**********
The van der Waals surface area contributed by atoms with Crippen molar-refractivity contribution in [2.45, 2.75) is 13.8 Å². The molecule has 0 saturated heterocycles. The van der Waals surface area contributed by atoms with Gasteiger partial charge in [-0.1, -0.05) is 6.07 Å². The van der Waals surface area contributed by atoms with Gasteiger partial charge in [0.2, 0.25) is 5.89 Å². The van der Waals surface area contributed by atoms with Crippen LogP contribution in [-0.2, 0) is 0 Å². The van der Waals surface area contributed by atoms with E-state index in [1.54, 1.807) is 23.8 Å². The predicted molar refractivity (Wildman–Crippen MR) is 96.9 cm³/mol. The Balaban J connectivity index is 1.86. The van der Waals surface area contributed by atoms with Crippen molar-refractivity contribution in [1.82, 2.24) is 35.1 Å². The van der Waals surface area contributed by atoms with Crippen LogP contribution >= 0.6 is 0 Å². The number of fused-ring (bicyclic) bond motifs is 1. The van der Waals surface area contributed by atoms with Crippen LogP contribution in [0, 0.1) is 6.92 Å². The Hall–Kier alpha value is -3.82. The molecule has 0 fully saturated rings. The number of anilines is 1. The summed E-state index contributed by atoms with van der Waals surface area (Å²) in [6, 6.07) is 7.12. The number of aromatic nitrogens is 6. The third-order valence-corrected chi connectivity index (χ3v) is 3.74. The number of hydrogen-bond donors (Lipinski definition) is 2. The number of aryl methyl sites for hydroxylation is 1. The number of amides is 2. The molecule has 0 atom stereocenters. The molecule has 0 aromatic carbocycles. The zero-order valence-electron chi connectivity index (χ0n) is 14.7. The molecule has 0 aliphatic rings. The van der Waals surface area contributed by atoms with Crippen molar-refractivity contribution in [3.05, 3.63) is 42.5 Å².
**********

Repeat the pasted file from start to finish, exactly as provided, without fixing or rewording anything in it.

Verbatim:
The van der Waals surface area contributed by atoms with Crippen molar-refractivity contribution in [2.45, 2.75) is 13.8 Å². The molecule has 0 saturated heterocycles. The van der Waals surface area contributed by atoms with Gasteiger partial charge in [-0.1, -0.05) is 6.07 Å². The van der Waals surface area contributed by atoms with Gasteiger partial charge in [0.2, 0.25) is 5.89 Å². The van der Waals surface area contributed by atoms with Crippen LogP contribution in [-0.2, 0) is 0 Å². The van der Waals surface area contributed by atoms with E-state index in [1.54, 1.807) is 23.8 Å². The predicted molar refractivity (Wildman–Crippen MR) is 96.9 cm³/mol. The Balaban J connectivity index is 1.86. The van der Waals surface area contributed by atoms with Crippen molar-refractivity contribution in [1.82, 2.24) is 35.1 Å². The van der Waals surface area contributed by atoms with Crippen LogP contribution >= 0.6 is 0 Å². The number of fused-ring (bicyclic) bond motifs is 1. The van der Waals surface area contributed by atoms with Crippen LogP contribution in [0, 0.1) is 6.92 Å². The Hall–Kier alpha value is -3.82. The molecule has 0 fully saturated rings. The number of anilines is 1. The summed E-state index contributed by atoms with van der Waals surface area (Å²) in [6, 6.07) is 7.12. The number of aromatic nitrogens is 6. The third-order valence-corrected chi connectivity index (χ3v) is 3.74. The number of hydrogen-bond donors (Lipinski definition) is 2. The number of aryl methyl sites for hydroxylation is 1. The number of amides is 2. The molecule has 0 atom stereocenters. The molecule has 0 aromatic carbocycles. The zero-order valence-electron chi connectivity index (χ0n) is 14.7. The molecule has 0 aliphatic rings. The van der Waals surface area contributed by atoms with Crippen molar-refractivity contribution in [3.05, 3.63) is 42.5 Å².